"Use of GoBug" demonstrations
Waiting for a return from a CALL

   Waiting for return from modal dialog
   Waiting for return from GetMessage
   Waiting for return from an internal procedure

These tests demonstrate GoBug's pane display when the thread being displayed is waiting to return from a CALL. The call which has not returned may be to a modal dialog or it may often be a call to GetMessage in the message loop (waiting for a queued message) or it could be a call to an internal procedure which is taking a long time to return.

Waiting for return from modal dialog
A modal dialog is one which requires user input before it leaves the screen. The user is unable to do anything else with the application until the modal dialog is dealt with. There are various types, the Common Dialog - such as the Open File or Save File dialog, or one defined by the program itself. For this test the simplest of all the modal dialogs is used, the message box created by calling the API MessageBox.
Switch off single-step message break and use the breakpoint MODAL_DIALOG and run Testbug's modal dialog test. When the breakpoint is reached press F6 (single-step but jump over) until the eip pointer is at MessageBox then press F6 again. The pointer will remain at MessageBox and not move on. This is because the API has been called but not returned. It has not returned because the message box has been made by the system but not been closed. You can see the message box if it has not already appeared, by clicking the appropriate button on the taskbar. You can move the message box about too. This shows that although as far as the debugger is concerned the debuggee is single-stepping, it is in fact running within the system code. This is because you pressed F6 which is "jump over". This caused GoBug to release the trap flag and set a breakpoint at the return from the call from the API. Hence all the functions of the API are properly carried out.
Before you click on "OK" in the message box. See what happens when you press F5 or F6 again. Now you will see a GoBug message box appears reminding you that the debuggee is still in the API and has not yet returned. What this means in effect is that GoBug has lost control of the debuggee until the return from the API.
Pressing F7, F8 or F9 will work, since GoBug simply sets the correct action when the thread returns to the debug loop. Note that the panes go grey, showing that GoBug has little knowledge of what is happening to the thread.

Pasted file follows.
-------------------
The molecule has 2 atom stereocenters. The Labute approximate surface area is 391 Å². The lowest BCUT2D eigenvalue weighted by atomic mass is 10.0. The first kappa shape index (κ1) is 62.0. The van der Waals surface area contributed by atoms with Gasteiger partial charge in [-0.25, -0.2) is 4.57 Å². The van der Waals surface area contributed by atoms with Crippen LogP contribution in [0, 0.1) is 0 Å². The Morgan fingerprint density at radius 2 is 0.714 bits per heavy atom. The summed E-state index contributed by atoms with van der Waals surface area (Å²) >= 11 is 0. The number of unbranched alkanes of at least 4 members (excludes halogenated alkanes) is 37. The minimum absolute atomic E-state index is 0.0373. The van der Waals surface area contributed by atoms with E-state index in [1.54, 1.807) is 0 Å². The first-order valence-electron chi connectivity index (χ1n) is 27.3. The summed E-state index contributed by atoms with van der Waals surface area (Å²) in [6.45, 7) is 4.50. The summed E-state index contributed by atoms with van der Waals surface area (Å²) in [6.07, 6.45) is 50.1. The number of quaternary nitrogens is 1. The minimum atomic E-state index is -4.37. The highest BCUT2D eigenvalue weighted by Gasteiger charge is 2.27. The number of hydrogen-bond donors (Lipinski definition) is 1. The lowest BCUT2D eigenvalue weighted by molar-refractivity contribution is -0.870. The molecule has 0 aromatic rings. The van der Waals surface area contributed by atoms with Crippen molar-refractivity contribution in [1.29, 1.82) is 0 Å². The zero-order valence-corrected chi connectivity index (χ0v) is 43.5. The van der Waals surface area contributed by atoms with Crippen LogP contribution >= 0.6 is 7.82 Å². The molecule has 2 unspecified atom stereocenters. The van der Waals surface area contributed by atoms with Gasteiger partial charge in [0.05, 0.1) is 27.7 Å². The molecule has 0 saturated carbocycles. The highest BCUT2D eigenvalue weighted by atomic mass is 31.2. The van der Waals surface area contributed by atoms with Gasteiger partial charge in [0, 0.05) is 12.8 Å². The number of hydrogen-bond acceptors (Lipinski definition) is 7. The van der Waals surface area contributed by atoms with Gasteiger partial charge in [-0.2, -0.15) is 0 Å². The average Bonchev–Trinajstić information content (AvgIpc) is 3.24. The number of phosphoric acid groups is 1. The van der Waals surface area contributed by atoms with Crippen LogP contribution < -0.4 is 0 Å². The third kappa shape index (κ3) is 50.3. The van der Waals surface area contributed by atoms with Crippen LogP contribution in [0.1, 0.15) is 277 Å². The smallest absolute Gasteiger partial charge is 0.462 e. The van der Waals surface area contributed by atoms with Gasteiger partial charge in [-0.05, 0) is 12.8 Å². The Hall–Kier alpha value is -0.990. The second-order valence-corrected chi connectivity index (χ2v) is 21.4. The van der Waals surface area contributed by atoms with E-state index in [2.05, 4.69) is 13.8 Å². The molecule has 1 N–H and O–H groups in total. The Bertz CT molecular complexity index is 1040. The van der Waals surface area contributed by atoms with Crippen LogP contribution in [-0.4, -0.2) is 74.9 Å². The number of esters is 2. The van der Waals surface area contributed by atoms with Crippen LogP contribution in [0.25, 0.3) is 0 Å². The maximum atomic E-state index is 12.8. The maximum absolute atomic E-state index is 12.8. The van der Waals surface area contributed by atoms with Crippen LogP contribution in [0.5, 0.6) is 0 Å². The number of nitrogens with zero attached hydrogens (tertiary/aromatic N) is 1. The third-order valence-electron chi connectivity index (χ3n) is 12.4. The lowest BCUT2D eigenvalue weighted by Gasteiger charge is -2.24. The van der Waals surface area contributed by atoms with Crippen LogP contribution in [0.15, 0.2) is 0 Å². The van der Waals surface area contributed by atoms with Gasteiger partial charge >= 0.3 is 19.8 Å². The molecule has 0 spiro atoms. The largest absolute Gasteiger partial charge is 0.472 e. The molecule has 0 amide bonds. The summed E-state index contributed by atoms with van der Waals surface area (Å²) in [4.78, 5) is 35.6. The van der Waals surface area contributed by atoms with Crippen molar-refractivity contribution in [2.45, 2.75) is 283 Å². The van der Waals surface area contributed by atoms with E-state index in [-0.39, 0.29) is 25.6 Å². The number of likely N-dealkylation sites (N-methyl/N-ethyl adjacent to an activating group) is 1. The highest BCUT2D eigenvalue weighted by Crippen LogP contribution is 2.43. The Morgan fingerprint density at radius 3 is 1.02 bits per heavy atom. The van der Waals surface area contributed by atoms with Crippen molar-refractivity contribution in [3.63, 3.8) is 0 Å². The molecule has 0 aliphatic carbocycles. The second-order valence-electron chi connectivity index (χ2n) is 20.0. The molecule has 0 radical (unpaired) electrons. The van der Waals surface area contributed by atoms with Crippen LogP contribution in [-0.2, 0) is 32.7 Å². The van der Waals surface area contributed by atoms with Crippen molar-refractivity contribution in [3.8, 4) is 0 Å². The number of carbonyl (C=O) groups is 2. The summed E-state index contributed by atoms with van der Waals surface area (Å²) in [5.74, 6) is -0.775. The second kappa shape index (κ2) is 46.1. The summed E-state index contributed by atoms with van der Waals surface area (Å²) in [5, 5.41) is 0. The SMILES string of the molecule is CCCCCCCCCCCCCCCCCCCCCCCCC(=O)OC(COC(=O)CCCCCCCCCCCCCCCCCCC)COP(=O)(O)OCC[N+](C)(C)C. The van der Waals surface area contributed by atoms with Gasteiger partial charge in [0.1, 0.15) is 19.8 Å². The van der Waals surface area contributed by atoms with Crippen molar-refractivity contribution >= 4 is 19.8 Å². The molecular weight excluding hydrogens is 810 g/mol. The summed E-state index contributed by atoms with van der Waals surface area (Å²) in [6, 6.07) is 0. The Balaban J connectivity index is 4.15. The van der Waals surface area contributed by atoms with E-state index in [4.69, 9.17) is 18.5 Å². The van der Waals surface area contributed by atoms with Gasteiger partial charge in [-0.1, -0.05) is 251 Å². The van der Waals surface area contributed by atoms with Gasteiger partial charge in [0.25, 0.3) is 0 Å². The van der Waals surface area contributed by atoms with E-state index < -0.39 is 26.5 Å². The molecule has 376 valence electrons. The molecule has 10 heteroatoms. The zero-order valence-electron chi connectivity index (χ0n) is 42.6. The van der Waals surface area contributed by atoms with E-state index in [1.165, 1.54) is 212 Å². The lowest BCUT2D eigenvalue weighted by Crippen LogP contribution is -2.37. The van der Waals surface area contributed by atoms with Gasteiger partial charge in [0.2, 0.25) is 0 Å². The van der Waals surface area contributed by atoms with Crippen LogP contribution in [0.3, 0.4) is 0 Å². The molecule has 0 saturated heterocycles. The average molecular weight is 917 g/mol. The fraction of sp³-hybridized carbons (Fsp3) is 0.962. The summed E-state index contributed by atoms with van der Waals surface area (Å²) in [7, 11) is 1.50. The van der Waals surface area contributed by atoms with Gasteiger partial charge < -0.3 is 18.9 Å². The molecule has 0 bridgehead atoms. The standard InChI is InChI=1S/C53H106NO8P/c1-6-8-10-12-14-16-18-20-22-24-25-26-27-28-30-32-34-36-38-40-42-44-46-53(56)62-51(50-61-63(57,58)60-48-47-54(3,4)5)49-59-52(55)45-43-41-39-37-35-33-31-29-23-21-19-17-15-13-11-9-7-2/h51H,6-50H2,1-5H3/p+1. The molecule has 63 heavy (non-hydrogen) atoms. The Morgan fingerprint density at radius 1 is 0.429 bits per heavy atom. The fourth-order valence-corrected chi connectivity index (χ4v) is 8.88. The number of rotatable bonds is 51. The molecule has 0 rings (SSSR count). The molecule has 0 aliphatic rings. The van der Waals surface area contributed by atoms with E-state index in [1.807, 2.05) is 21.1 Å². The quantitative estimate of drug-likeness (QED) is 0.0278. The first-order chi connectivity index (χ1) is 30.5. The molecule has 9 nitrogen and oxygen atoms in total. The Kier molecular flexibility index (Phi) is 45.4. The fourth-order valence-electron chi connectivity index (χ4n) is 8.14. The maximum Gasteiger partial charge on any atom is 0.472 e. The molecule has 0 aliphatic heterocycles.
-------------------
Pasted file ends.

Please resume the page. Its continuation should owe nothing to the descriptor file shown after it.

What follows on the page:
Now press F6 again. GoBug does not permit a return to single-stepping even from F7 in this instance, because it cannot regain control until the return from the API.
You will get the same results if you try to change the action of the visible thread using the traffic light button on the toolbar.

Waiting for return from GetMessage
GetMessage is called by the message loop and it will not return until there is a queued message which the system wants dealt with. Queued message are those messages caused either by user input, (eg. menu command, mouse or key action) or which need not be dealt with as priorities nor in a strict sequence (eg. WM_TIMER or WM_PAINT). So the main thread of your application will appear to spend most of its time in GetMessage.
This is deceptive. While in GetMessage the main thread can do a lot of work on behalf of the system. For example the system will call the window procedures using the thread on numerous occasions as part of its window management and signalling procedures. If not at "START", restart Testbug using the menu item, "file, restart debuggee". Press F8 from "START", wait till the main window is made, then click on the Windows taskbar or use the Windows start menu and start some other program to de-activate Testbug. View the log to see all the messages this caused. Meanwhile the main thread is still in GetMessage (or at least has come back to it)! You can see the last known eip for the thread by clicking on the thread control button (on GoBug's toolbar).
To view the execution of code in the window procedure you need to set breakpoints or enable the single-step message break. Or you can press F7 and watch it all in the log.
Visibly the same thing happens in GoBug's panes when waiting for a return from GetMessage as happens when waiting for a return from a modal dialog. GoBug works in the same way in each case, waiting for a return from the call.

Waiting for return from an internal procedure
GoBug works in a similar way with internal calls which take a long time to return.
In this test the following code is used to simulate an internal procedure which takes at least a minute to finish:-

PUSH 1000
CALL Sleep       ;just over a second in all
Use the breakpoint INTERNAL_PROCEDURE. When this is reached you will see the call to the loop itself (IP55). Once in there the code will not come out for over a minute (unless you change the registers!).
Press F6 to single-step but jump over the call to IP55. When you now press F5 or F6 you will be warned that the thread is still in the call.
[Note if you press F7 and then press F6 you will get different results. This is because F7 sets the trap and watches all the instructions in IP55, whereas F6 releases the trap and just waits for IP55 to return].